Monday, December 31, 2018

Good Ole Song for a Good (or Not So Good) Old Year

Do you know who old Lang is? You know, the person whose sign they always sing about on New Year’s Eve? Old Lang’s sign?

All right, it’s actually Auld Lang Syne, but what’s that mean, anyway? In case you were wondering – and we’re told inquiring minds want to know – I looked it up. It comes from the title and key phrase of a 1788 Scots poem by Robert Burns. Traditionally sung on New Year’s Eve in many parts of the world, “auld lang syne” literally translates to “old long since.” Basically, “days gone by.” 

I remember years ago hearing bandleader Guy Lombardo and his Royal Canadians orchestra playing this bittersweet reverie leading up to the moment when past and future intersect, as “Father Time” passes the torch for the coming year:
Should auld acquaintance be forgot,
And never brought to mind?
Should auld acquaintance be forgot,
And days o’ auld lang syne.

If nothing else, the song gives people a reason for toasting with their favorite beverages in remembrance of days gone by and looking forward to days yet born. I don’t think the tune is sung or performed at any other time of year. Christmas carols are heard for weeks (okay, months) before they’re instantly turned off on Dec. 26, but “Auld Lang Syne” gets only a one-night stand.

It seems fitting to pause and reflect on old acquaintances and key events of the past year before charging into the new one. Many of us have good friends and loved ones who left this life during 2018. They are missed. We’ve got happy times and achievements to remember with joy; and there are the moments (or extended periods) during the year for which we now can say, “Good riddance!”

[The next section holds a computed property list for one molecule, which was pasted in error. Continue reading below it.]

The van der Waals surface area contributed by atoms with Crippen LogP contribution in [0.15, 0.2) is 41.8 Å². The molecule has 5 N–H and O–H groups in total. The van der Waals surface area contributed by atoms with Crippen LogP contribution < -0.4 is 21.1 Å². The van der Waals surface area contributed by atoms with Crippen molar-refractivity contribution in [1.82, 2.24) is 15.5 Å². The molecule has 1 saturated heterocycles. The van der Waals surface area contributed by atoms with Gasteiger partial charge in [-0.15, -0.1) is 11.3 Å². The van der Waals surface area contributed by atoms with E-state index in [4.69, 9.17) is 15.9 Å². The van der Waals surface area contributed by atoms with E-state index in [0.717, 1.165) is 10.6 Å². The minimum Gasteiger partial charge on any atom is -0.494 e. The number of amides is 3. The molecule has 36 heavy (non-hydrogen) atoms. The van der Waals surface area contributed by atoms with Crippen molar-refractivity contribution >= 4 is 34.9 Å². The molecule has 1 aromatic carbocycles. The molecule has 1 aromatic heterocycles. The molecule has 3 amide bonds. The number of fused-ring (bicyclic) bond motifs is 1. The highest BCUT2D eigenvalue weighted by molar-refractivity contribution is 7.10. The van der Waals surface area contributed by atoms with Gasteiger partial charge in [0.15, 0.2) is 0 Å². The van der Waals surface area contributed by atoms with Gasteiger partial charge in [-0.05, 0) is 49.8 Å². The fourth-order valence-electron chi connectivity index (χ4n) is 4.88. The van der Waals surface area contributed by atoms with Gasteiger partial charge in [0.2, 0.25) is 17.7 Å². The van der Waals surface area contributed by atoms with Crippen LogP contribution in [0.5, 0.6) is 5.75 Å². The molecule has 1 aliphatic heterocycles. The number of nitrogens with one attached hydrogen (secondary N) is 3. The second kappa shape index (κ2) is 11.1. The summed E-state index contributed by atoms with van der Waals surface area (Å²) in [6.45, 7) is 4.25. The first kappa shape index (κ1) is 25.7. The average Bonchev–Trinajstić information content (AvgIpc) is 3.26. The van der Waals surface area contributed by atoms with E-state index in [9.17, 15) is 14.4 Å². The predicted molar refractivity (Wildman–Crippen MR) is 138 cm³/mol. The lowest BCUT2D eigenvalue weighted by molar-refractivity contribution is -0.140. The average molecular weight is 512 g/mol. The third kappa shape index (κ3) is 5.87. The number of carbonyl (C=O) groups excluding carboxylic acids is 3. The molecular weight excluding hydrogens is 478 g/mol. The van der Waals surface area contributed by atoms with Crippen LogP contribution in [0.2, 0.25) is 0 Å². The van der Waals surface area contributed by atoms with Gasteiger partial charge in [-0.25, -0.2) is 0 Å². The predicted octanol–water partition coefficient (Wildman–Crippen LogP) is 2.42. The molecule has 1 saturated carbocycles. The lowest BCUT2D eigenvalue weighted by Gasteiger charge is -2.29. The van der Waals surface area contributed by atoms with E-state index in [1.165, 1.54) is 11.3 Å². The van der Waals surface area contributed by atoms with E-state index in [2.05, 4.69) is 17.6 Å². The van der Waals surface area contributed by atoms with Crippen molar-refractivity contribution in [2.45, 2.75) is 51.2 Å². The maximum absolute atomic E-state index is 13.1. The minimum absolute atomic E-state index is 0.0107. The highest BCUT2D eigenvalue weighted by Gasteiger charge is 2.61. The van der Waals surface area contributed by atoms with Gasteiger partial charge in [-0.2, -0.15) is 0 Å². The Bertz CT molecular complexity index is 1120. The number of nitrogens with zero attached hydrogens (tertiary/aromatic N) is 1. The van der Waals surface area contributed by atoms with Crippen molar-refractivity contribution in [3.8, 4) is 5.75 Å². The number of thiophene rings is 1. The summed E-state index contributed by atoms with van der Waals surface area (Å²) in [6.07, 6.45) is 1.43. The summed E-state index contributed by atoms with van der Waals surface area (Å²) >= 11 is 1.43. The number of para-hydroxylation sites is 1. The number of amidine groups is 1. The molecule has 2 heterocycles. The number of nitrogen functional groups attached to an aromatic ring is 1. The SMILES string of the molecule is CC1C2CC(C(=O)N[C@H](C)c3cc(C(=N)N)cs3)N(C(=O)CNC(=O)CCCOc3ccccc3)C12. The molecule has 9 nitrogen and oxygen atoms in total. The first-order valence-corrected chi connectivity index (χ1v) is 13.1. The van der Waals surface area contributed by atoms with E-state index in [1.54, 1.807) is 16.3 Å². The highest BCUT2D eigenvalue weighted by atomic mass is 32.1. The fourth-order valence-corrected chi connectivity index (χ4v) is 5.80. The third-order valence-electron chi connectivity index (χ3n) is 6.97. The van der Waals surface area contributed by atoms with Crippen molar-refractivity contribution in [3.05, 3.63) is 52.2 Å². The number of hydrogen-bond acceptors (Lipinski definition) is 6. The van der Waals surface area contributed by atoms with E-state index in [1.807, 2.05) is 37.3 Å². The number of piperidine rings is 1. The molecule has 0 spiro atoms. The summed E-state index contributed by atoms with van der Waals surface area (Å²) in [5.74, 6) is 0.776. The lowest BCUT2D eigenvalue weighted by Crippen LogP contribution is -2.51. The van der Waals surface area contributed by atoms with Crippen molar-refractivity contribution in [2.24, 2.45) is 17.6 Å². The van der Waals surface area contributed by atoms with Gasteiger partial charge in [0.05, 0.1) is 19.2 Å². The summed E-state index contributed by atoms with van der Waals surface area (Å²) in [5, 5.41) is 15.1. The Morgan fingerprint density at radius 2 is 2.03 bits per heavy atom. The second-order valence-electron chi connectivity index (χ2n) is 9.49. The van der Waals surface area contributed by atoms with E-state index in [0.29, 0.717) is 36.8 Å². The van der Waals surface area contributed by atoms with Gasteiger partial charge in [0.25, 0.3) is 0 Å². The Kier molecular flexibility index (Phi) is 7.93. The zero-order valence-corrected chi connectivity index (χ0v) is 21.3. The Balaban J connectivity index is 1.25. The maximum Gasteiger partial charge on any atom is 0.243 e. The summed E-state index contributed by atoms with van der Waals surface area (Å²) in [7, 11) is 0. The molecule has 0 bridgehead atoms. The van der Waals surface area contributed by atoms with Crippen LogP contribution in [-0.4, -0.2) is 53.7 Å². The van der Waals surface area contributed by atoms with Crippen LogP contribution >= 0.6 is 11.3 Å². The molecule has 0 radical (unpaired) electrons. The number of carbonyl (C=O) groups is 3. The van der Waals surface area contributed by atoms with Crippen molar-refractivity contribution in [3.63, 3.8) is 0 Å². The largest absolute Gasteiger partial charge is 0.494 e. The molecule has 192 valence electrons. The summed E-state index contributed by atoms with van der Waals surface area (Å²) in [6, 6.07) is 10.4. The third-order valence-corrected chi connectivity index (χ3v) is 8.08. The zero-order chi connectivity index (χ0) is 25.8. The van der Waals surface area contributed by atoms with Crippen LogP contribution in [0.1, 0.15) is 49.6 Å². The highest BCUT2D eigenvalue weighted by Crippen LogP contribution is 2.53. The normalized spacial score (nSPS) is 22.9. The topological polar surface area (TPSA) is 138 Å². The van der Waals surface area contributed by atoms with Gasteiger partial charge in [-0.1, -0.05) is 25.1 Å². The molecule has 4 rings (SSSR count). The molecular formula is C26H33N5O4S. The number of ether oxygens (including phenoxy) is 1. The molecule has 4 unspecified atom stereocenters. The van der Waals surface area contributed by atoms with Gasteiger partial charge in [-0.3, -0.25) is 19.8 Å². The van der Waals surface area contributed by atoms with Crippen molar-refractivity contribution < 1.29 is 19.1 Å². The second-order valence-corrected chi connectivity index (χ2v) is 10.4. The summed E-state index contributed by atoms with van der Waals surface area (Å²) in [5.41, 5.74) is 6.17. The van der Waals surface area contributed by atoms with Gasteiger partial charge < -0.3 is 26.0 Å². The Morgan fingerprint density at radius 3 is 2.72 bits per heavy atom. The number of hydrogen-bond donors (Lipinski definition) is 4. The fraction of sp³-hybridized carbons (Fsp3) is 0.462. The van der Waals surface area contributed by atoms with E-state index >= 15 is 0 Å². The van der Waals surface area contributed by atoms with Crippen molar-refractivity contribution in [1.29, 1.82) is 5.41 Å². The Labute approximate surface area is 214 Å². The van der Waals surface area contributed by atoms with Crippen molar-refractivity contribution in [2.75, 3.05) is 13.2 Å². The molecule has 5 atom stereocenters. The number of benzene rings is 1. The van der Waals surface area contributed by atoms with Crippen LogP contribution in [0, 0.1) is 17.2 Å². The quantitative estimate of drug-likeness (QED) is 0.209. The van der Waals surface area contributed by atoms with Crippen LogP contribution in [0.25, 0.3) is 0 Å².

From a spiritual perspective, it’s good to remember what the Lord has done over the past year. In one of his psalms, King David was going through a time of intense opposition and needed a reminder of God’s faithfulness. “So my spirit grows faint within me; my heart within me is dismayed. I remember the days of long ago; I meditate on all your works and consider what your hands have done. I spread out my hands to you; my soul thirsts for you like a parched land…. Let the morning bring me word of your unfailing love, for I have put my trust in you. Show me the way I should go, for to you I lift up my soul” (Psalm 143:4-8).

Perhaps that sounds like you as we prepare to close out one calendar year and turn the page to the next. It does help to recall great things God has done in the past, for us and others, trusting He remains faithful and will do similar things in the coming days. 

At the same time, we’re admonished not to get stuck in the past and let it darken our expectations for the future. In Isaiah 43:18-19, the prophet wrote what God had spoken to him: “Forget the former things; do not dwell on the past. See, I am doing a new thing! Now it springs up; do you not perceive it? I am making a way in the desert and streams in the wasteland.”

In some ways the beginning of a new year doesn’t necessarily mean a totally fresh start. Projects unfinished over the past 12 months will need to be continued even as we flip calendars. For most of us, the job we had on Dec. 31 will be the same one we report to on Jan. 2; strained relationships at the close of the old year will still require attention – and hopefully, healing – in the new.

Nevertheless, the onset of a new year still gives us reason for renewed hope. We can start afresh, trying again with strengthened resolve and determination. Best of all, we have the promise of 2 Corinthians 5:17 that applies to our everyday lives: Therefore if anyone is in Christ, he is a new creation. The old has passed away. Behold, the new has come!

So the next time someone asks, “What’s new?” we can answer, “Me!”

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